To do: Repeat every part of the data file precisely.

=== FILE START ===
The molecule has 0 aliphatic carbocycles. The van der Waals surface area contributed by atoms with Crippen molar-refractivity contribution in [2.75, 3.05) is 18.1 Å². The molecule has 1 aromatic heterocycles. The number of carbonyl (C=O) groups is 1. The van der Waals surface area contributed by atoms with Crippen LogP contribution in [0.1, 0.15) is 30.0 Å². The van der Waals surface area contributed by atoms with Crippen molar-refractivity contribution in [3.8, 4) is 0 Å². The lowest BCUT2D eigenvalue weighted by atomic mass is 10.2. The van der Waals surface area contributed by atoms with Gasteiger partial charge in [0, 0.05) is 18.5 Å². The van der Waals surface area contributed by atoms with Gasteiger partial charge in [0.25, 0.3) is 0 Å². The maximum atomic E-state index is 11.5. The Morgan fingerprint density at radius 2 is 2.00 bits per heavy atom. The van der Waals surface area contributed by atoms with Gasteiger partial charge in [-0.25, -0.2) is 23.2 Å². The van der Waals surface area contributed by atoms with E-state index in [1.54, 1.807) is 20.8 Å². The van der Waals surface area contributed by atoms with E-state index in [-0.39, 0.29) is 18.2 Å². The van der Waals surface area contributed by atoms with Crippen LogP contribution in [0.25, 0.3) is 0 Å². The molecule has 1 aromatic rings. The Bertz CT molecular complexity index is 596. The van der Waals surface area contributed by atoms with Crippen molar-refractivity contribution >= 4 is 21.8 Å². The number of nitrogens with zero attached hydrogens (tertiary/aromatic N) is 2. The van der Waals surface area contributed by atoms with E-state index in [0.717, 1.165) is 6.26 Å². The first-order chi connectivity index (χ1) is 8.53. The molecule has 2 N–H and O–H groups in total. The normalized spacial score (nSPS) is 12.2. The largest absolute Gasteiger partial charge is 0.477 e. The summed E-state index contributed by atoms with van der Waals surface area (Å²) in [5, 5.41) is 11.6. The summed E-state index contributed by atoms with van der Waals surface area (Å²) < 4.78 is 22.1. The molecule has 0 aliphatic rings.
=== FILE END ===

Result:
The molecule has 0 aliphatic carbocycles. The van der Waals surface area contributed by atoms with Crippen molar-refractivity contribution in [2.75, 3.05) is 18.1 Å². The molecule has 1 aromatic heterocycles. The number of carbonyl (C=O) groups is 1. The van der Waals surface area contributed by atoms with Crippen LogP contribution in [0.1, 0.15) is 30.0 Å². The van der Waals surface area contributed by atoms with Crippen molar-refractivity contribution in [3.8, 4) is 0 Å². The lowest BCUT2D eigenvalue weighted by atomic mass is 10.2. The van der Waals surface area contributed by atoms with Gasteiger partial charge in [0, 0.05) is 18.5 Å². The van der Waals surface area contributed by atoms with Gasteiger partial charge in [0.25, 0.3) is 0 Å². The maximum atomic E-state index is 11.5. The Morgan fingerprint density at radius 2 is 2.00 bits per heavy atom. The van der Waals surface area contributed by atoms with Gasteiger partial charge in [-0.25, -0.2) is 23.2 Å². The van der Waals surface area contributed by atoms with E-state index in [1.54, 1.807) is 20.8 Å². The van der Waals surface area contributed by atoms with E-state index in [-0.39, 0.29) is 18.2 Å². The van der Waals surface area contributed by atoms with Crippen LogP contribution in [0.25, 0.3) is 0 Å². The molecule has 1 aromatic rings. The Bertz CT molecular complexity index is 596. The van der Waals surface area contributed by atoms with Crippen molar-refractivity contribution >= 4 is 21.8 Å². The number of nitrogens with zero attached hydrogens (tertiary/aromatic N) is 2. The van der Waals surface area contributed by atoms with E-state index in [0.717, 1.165) is 6.26 Å². The first-order chi connectivity index (χ1) is 8.53. The molecule has 2 N–H and O–H groups in total. The normalized spacial score (nSPS) is 12.2. The largest absolute Gasteiger partial charge is 0.477 e. The summed E-state index contributed by atoms with van der Waals surface area (Å²) in [5, 5.41) is 11.6. The summed E-state index contributed by atoms with van der Waals surface area (Å²) < 4.78 is 22.1. The molecule has 0 aliphatic rings.